Bookbot co-founder Adrian has a personal story to tell. Despite spending time reading with his son Forester every day, Adrian thought that he wasn’t progressing as he should be. School confirmed this: Forester was falling behind with his reading and writing in the classroom.
I couldn’t understand it,
It just felt like we weren’t getting anywhere with Forester’s reading. I remembered devouring books when I was little. Seeing a bookshelf full of books was like looking at a shop full of candy for me. But for Forester it was different. Seeing a book just made him feel anxious.
Feeling powerless, Forester’s parents started looking for answers. It was Forester’s mum who first suggested that dyslexia might be the issue. They had him assessed and dyslexia was confirmed.
Adrian was eager to help Forester in whatever way he could, but he had no experience of dyslexia. He reached out to friends and family, telling them about Forester’s diagnosis.
I was surprised at the response,
Whilst some people shared recommendations for support, other family members shared their own personal experiences with dyslexia.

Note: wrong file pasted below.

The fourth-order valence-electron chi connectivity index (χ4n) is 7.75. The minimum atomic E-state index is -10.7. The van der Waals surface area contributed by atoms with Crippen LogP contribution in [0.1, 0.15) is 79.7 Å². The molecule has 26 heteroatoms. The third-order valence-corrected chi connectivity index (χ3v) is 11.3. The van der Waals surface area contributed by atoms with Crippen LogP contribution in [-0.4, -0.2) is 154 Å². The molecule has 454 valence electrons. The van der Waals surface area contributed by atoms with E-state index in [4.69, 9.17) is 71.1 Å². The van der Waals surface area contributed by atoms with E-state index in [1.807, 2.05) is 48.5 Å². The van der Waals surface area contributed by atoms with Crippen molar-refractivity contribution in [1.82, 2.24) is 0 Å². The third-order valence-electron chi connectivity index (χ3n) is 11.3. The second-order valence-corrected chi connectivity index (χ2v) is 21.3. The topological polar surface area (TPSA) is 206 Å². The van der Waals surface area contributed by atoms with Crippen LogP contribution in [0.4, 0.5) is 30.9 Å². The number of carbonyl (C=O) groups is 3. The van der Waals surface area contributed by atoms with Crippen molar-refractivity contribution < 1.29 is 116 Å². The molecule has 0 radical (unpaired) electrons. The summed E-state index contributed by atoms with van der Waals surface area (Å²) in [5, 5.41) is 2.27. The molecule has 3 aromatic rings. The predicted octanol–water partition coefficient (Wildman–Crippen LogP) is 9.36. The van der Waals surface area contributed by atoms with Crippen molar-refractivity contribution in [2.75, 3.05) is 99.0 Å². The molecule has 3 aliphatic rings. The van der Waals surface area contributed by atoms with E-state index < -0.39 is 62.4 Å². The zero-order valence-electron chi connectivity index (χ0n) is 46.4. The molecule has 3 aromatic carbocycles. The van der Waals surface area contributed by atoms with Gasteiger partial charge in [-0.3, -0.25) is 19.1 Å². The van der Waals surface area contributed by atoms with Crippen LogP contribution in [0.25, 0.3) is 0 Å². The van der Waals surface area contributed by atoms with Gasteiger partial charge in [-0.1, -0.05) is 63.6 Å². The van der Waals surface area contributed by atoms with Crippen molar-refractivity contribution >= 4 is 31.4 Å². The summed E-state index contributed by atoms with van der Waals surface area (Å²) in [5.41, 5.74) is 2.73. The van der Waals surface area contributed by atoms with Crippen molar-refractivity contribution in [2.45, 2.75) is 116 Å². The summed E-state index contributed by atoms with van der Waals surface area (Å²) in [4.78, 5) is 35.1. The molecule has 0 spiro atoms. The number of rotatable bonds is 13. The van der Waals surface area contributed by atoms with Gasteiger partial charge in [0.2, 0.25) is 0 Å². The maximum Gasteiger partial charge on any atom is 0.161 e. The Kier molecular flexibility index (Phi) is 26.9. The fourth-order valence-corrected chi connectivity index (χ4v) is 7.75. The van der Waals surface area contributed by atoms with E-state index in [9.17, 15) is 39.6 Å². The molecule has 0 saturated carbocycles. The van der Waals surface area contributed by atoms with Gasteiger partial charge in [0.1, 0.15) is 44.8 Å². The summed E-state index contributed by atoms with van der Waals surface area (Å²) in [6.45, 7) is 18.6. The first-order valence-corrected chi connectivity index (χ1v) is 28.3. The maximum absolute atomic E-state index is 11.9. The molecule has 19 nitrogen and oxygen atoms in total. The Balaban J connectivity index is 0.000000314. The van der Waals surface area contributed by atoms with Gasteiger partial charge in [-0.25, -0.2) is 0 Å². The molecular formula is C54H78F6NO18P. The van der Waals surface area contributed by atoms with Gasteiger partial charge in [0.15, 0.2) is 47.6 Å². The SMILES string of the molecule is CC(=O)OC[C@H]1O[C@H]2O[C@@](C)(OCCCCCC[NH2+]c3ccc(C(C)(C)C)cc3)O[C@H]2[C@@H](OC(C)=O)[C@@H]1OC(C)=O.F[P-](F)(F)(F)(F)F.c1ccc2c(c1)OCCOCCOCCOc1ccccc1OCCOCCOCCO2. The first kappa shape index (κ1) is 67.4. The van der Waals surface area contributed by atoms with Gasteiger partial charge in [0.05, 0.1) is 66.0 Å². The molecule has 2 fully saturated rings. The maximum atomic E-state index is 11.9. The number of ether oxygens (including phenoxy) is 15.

It turned out that both my aunt and my dad had pretty significant dyslexic symptoms, though they were never diagnosed. And, after struggling with reading and writing throughout school, my brother found out he was dyslexic later on in life.
Adrian’s story is not one of coincidence. Scientific evidence supports the notion that dyslexia is, indeed, genetic.
Researchers have been busy trying to pinpoint exactly what causes dyslexia. But they are not quite there yet.
However, scientists do know that genes play a role.
Genes and heredity:
Genetics definitely plays a role because learning issues do often run in families.
Researchers think that a number of genes are likely to be involved which makes predicting outcomes is more difficult.
Some genetic traits such as eye colour are much more predictable and are obviously passed down in families. But learning issues are much less predictable.
Here’s an example:
If a child has a close relative with learning issues the chances of her having them may increase. She may have the same issue but not all of the same symptoms. Or she may have different issues that have some overlapping symptoms.
So, it’s not simple and it’s not predictable.
In summary, we don’t yet know exactly which factors cause which learning issues. But scientists are working hard to understand more.
Want to know more?
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